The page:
A man is dying. He's a southern gentleman who has been telling his life
story in colorful elaboration as long as his son Will (Billy Crudup)
remembers. As the son grew up, hearing the stories ad nauseum, he began to
suspect that his father's stories were about as fact-based as the one about
Santa Claus. His father is a fabulist who can enthrall an audience, but he
wants his father to trust him enough to tell the truth before he dies so that
he can know who he really is. But has he been telling lies? Are his stories
exaggerations in the interest of self-aggrandizement? Fish tales? Or, did
the wondrous events he describes really happen, as farfetched as that seems?
Is he really the "Big Fish"? Director Tim Burton would like to leave you
Scripted by screenwriter John August ("Charlie's Angels") in dual time
sequences, we see the young Edward Bloom (Ewan McGregor) and young Sandra
Bloom (Alison Lohman) in flashbacks, while in current time Edward (Albert
Finney) and Sandy (Jessica Lange) are well ahead in life. In Edward's case,
he's living out his last days.
This is not coming as a surprise since, as the gutsiest of his boyhood
friends, he had the audacity (and courage) to knock on the fearsome witch's
door and peer into her magic eyeball. This tells the viewer exactly how his
life will end, a vision that gives Bloom the courage to live without fear and
to test his mortality whenever it becomes necessary to do so. Thus the stage
is set for exploits that might seem unbelievable. Or, is that
just the groundwork for fables?
In his youthful unconcern about death Bloom becomes heroic and mythic,
craving all the wonders his mind and travels can conjure. Starting in his
own town with a human giant that's been ravaging the community and hiding out
in a cave, Bloom steps up to his hideout and demands he step forward. After
negotiating a better life for the outsized creature Karl (Matthew McGrory) he
takes him on a trip into the wider world, earning the town's gratitude and
the mayor granting him the key to the city.
Shortly after they begin their journey, the two travelers come to a fork in
the road. They disagree about which one to take. Since the roads appear to
be headed in the same direction, they agree to split up and meet where the
roads join. But they don't join, and Bloom gets deeply entangled in a
forest, coming out in the idyllic town of Spectre, a place where he's
welcomed as a hero and invited to stay forever, with every comfort provided.
But, just as he was too constrained in his own town, he declines this life,
and continues to seek his greater personal glory.
At a traveling circus, bloom sees an opportunity to provide work for the
good-natured Karl, whom he's found again, and has him outdo the current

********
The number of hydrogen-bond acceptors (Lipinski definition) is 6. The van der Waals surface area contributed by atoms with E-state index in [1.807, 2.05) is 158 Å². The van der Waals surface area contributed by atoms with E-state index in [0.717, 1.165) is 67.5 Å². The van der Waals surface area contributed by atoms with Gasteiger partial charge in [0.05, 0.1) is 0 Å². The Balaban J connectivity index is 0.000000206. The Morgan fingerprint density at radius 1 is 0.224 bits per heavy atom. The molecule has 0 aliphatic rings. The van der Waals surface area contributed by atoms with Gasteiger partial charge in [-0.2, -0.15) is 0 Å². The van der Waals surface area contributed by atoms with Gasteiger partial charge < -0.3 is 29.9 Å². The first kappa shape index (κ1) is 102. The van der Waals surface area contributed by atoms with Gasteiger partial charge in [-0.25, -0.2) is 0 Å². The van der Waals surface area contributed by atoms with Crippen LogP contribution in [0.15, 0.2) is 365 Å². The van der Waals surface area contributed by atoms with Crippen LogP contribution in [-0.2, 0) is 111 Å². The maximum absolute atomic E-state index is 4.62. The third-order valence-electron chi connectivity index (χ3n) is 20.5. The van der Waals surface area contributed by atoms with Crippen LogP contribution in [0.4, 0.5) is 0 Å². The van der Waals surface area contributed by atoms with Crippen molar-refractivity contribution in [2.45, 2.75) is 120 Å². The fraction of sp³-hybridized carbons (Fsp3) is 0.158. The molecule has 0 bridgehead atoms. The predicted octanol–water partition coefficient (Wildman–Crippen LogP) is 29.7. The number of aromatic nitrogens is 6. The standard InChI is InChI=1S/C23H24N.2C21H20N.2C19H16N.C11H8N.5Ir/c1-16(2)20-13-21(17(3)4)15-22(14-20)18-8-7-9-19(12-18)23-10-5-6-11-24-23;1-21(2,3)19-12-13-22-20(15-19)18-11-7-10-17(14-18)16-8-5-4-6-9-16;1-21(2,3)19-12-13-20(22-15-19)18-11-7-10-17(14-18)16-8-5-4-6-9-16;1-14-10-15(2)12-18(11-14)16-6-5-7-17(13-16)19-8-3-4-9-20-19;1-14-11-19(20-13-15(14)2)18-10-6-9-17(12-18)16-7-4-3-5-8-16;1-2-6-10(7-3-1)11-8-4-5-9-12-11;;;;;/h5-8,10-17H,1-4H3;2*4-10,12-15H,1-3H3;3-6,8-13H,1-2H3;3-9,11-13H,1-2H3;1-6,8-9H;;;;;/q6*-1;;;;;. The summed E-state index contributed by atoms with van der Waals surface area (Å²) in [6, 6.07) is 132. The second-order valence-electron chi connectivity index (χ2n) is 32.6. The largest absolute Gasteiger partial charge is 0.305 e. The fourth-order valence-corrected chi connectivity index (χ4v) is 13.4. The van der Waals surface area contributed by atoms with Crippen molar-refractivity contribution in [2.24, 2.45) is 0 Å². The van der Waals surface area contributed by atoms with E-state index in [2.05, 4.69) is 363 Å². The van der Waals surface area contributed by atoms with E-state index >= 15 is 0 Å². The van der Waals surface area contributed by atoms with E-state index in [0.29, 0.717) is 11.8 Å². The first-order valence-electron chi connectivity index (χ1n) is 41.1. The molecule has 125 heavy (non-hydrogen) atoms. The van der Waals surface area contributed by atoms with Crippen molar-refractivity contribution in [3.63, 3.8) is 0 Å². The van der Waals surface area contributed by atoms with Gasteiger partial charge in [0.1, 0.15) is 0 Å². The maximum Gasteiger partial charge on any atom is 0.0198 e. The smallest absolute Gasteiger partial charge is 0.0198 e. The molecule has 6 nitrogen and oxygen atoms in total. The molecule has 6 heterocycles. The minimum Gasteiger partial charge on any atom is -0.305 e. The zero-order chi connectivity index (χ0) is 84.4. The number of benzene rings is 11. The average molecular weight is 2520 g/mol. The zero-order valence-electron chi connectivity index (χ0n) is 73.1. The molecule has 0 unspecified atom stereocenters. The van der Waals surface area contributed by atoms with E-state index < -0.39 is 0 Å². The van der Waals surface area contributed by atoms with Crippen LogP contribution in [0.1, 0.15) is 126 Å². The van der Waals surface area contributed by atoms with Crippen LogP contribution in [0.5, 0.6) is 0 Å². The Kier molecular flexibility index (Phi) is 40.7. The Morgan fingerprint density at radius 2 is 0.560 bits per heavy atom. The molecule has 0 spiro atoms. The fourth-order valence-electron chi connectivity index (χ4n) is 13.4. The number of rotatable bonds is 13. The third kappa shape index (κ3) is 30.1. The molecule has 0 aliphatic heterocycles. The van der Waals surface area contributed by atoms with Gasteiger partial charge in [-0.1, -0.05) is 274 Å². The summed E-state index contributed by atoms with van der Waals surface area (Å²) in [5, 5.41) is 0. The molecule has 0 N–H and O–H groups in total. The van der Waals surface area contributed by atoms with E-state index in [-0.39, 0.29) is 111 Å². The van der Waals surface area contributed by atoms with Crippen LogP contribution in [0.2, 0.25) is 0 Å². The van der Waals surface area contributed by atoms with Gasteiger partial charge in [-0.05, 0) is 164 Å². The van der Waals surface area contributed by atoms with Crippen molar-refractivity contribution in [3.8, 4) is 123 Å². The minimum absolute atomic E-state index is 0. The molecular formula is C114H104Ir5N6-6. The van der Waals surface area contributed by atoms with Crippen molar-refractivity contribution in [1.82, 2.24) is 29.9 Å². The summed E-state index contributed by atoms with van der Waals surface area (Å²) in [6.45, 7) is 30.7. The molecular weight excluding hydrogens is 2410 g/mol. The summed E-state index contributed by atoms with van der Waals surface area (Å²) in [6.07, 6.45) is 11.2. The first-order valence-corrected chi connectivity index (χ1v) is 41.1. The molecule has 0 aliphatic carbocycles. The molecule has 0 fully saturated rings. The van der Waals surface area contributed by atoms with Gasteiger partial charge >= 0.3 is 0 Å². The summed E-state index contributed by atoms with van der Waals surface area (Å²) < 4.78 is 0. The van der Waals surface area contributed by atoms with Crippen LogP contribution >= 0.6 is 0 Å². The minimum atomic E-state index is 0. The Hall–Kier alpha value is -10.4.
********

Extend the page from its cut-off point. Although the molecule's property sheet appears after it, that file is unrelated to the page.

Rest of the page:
circus giant, popping the eyes of the crowd and the somewhat nefarious circus
owner Amos Calloway (Danny DeVito). When Bloom spots a beauty of a girl
named Sandra (Alison Lohman), he has to negotiate with Calloway for
information about her, a bargain that binds Bloom to blissful servitude until
the lack of useful information causes him to drop the bliss.
Such is the tenor of the tales the elder Bloom has told for many years about
his life and how he found his beloved wife. For episode after episode, the
tales go on, intercut with Will's adversarial take on them, attempts to
research their basis, and coming to terms with a dying father.
Loaded with metaphor, Tim Burton puts together a fairy tale within a loose
construct of reality, suggesting the idealism of dreams and imagination as
something worth striving for. Worthy, but on a one or two color palette, a
certain tediousness sets in and we feel the boredom that sent Will running
from his father's oratory. In Bloom's steadfastness about the truth of his
fables, sympathy for him as a fellow striver dissipates. He never lets
go of his fanciful images and we never quite learn to take his side.
Always splendid Helena Bonham Carter serves up colorful shtick as the Witch
with the magic eye and the young and older Jenny, a lady who almost comes
between Bloom and his beloved Sandra. Jessica Lange is as moony as the
script calls for, as is Lohman whose quiet simplicity behind dreamy freshness
doesn't quite boost the fever of her liaison with the adoring Bloom.
McGregor's performance is a whimsical exaggeration that was likely fulfilling
the demands of the director following up on his poorly received "Planet
of the Apes" and looking in a more terrestrial zone for his inspiration and
His intentions are sweet and well-meaning; and the dreamscape comes up with
splendid and elaborate moments, if not quite achieving a plane of total
absorption. My advice is to go along with the magical reality that's
suggested. The visual wizardry of it helps that effort and, if you avoid
looking for an admission of fakery, you may find that exaggeration has
manifested itself as family-friendly entertainment.
~~ Jules Brenner